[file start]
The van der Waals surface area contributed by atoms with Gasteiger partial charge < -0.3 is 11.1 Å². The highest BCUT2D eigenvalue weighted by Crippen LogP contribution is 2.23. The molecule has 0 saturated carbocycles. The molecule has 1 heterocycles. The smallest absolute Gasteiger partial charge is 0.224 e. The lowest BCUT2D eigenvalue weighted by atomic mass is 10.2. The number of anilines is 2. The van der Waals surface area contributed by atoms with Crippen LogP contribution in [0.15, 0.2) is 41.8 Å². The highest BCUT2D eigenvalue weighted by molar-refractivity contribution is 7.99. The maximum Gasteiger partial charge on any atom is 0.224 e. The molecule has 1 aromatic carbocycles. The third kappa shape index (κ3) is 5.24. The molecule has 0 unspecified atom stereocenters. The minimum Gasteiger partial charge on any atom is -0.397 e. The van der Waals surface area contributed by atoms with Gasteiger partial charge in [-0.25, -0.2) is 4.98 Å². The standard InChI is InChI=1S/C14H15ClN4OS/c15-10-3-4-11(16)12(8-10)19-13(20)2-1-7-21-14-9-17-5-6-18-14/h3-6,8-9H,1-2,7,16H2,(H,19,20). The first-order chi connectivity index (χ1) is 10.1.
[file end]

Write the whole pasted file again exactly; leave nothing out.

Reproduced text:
The van der Waals surface area contributed by atoms with Gasteiger partial charge < -0.3 is 11.1 Å². The highest BCUT2D eigenvalue weighted by Crippen LogP contribution is 2.23. The molecule has 0 saturated carbocycles. The molecule has 1 heterocycles. The smallest absolute Gasteiger partial charge is 0.224 e. The lowest BCUT2D eigenvalue weighted by atomic mass is 10.2. The number of anilines is 2. The van der Waals surface area contributed by atoms with Crippen LogP contribution in [0.15, 0.2) is 41.8 Å². The highest BCUT2D eigenvalue weighted by molar-refractivity contribution is 7.99. The maximum Gasteiger partial charge on any atom is 0.224 e. The molecule has 1 aromatic carbocycles. The third kappa shape index (κ3) is 5.24. The molecule has 0 unspecified atom stereocenters. The minimum Gasteiger partial charge on any atom is -0.397 e. The van der Waals surface area contributed by atoms with Gasteiger partial charge in [-0.25, -0.2) is 4.98 Å². The standard InChI is InChI=1S/C14H15ClN4OS/c15-10-3-4-11(16)12(8-10)19-13(20)2-1-7-21-14-9-17-5-6-18-14/h3-6,8-9H,1-2,7,16H2,(H,19,20). The first-order chi connectivity index (χ1) is 10.1.